Paul Krugman wrote a good post yesterday regarding the low interest rates in many nations. His conclusion will sound familiar to readers here:
“Let’s unpack this a bit. It’s very hard to come up with any reason why either the US or the UK might default, since they can simply print money if they need cash. And given the absence of real default risk, long-term interest rates should be more or less equal to an average of expected future short-term rates (not exactly, because of maturity risk, but that’s a fairly minor detail).
So if you expect the US and UK economies to be depressed for a long time, with the central bank keeping rates low, long rates will be low too — end of story.
But won’t that money printing cause inflation? Not as long as the economy remains depressed.”
Alan Greenspan and Warren Buffett have been saying this same thing for years. A nation whose debt is denominated entirely in a currency it can create, will not default. That should be obvious. And as I’ve explained many times, bond traders in the USA don’t fret about getting paid when Treasury bonds mature because the US government doesn’t “run out of money” it can essentially create. Good bond traders know that. So they worry about inflation and not solvency. Further, the structure of the US monetary system is such that the US government procures funds via taxes and sells bonds by requiring the banking system to bid at Treasury auctions (see here for more on this). In other words, the banking system, political system and Fed system is cohesive in a way that Europe is not.
But underneath all this is a massive economy built primarily on private production. Ultimately, the glue that binds the monetary system is not the government or the Fed or the banks. The glue that binds is the output of the nation. This is very important to understand because I don’t think Dr. Krugman’s story is quite as simple as he implies. After all, there’s more than one way for inflation to ravage an economy. Aside from obvious cost push issues (which are usually temporary – think 70’s style USA inflation), you can see demand pull inflation in two very different environments where spending exceeds productive capacity. The more common type is a benign growth inflation. That is, the economy grows and demand simply outstrips supply. This is basically your standard business cycle effect to some varying degree. I’ve previously described this like eating chocolate cake. It’s bad, but it’s also kind of good. You just don’t want it to be prolonged or excessive.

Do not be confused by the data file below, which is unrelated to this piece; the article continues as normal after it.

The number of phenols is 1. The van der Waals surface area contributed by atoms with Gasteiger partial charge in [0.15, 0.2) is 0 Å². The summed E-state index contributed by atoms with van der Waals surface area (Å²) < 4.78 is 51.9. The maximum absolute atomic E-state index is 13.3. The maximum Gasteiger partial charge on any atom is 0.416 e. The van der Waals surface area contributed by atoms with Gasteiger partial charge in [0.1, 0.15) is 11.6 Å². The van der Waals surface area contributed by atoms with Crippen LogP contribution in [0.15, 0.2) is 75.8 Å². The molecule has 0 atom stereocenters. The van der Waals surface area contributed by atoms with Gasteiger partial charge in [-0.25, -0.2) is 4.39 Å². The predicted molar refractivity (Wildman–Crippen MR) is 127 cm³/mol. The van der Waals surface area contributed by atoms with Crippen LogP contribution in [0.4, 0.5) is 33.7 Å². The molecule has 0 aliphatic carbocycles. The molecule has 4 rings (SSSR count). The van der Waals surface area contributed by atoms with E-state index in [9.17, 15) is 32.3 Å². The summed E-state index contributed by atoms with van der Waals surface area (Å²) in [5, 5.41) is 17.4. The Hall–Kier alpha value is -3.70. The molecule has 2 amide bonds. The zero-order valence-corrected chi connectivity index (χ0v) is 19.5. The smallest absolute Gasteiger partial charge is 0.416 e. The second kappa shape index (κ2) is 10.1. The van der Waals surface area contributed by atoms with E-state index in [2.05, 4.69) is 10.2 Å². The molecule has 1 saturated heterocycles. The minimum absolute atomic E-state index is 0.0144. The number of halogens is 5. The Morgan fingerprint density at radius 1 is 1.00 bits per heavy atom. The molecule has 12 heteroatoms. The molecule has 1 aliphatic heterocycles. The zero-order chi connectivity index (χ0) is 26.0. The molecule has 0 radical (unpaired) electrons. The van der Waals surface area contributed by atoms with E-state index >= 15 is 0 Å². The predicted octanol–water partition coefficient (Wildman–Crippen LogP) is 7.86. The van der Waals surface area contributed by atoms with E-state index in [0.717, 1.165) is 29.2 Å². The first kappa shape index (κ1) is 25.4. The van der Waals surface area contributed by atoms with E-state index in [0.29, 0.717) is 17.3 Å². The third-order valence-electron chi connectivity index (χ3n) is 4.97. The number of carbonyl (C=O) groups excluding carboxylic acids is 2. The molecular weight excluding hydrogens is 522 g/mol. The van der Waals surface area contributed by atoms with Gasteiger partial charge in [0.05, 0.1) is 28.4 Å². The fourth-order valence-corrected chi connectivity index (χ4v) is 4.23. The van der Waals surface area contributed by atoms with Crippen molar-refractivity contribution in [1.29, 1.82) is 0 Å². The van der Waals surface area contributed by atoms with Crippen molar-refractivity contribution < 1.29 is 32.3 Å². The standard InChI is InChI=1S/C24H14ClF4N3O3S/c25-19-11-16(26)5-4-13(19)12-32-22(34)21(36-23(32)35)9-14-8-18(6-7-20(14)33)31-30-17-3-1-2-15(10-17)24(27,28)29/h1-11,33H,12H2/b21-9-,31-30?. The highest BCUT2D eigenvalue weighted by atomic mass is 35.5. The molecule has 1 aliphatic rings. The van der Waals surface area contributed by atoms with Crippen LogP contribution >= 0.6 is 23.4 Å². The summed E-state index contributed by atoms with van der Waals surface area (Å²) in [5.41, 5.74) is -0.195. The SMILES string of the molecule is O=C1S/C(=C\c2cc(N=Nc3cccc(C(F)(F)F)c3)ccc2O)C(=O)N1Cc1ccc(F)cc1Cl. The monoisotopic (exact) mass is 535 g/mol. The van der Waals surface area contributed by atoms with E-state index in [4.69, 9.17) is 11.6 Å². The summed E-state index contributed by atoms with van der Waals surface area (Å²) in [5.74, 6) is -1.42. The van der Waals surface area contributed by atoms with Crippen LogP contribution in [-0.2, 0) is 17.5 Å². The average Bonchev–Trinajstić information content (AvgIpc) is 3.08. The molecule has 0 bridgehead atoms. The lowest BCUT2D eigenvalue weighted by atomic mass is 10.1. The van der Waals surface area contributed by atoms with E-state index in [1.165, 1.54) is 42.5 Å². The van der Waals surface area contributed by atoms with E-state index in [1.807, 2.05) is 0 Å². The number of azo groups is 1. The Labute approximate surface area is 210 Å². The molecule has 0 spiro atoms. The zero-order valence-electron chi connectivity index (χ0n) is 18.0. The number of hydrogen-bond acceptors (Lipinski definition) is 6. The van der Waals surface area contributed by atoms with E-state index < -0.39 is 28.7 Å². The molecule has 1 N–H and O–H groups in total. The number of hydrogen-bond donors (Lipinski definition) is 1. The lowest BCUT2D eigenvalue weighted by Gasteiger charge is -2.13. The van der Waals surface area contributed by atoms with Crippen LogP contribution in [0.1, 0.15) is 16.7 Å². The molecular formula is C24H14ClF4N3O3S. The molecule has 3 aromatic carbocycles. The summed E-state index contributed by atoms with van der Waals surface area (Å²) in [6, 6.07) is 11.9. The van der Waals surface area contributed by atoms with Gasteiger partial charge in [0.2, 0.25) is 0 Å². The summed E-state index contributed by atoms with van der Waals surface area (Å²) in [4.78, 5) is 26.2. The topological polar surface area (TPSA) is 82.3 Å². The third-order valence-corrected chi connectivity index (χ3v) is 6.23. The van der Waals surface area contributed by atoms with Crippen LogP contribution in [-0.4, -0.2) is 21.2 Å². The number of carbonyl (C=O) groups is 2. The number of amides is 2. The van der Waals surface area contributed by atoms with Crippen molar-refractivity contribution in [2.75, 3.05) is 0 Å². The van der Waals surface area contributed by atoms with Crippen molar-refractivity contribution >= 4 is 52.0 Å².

But there’s a very different type of environment that can be catastrophic. That’s the case when production collapses and spending exceeds productive capacity for very different reasons than the aforementioned. This is often consistent with hyperinflation and tends to occur in extremely rare environments (see my hyperinflation paper here). This is often the result of political incompetence and politics (among other things). And I think that’s what many conservative economists really fear when they discuss the dangers of excessive government spending and influence over the way output is generated. So it’s not quite as cut and dry as many would like to think.
Still, I think Dr. Krugman is mostly right here. The USA is not going to suffer some colossal collapse in output and as long as demand remains weak we’re likely to see low growth, low inflation and therefore low interest rates. In other words, the really bad kind of inflation induced via output collapse, is highly unlikely. But that doesn’t mean it can’t happen at all. The ability to create your own currency is a very powerful advantage that eliminates a solvency constraint (but NOT the inflation constraint), but it’s no substitute for the greatest power of all – like having 23% of the entire globe’s output.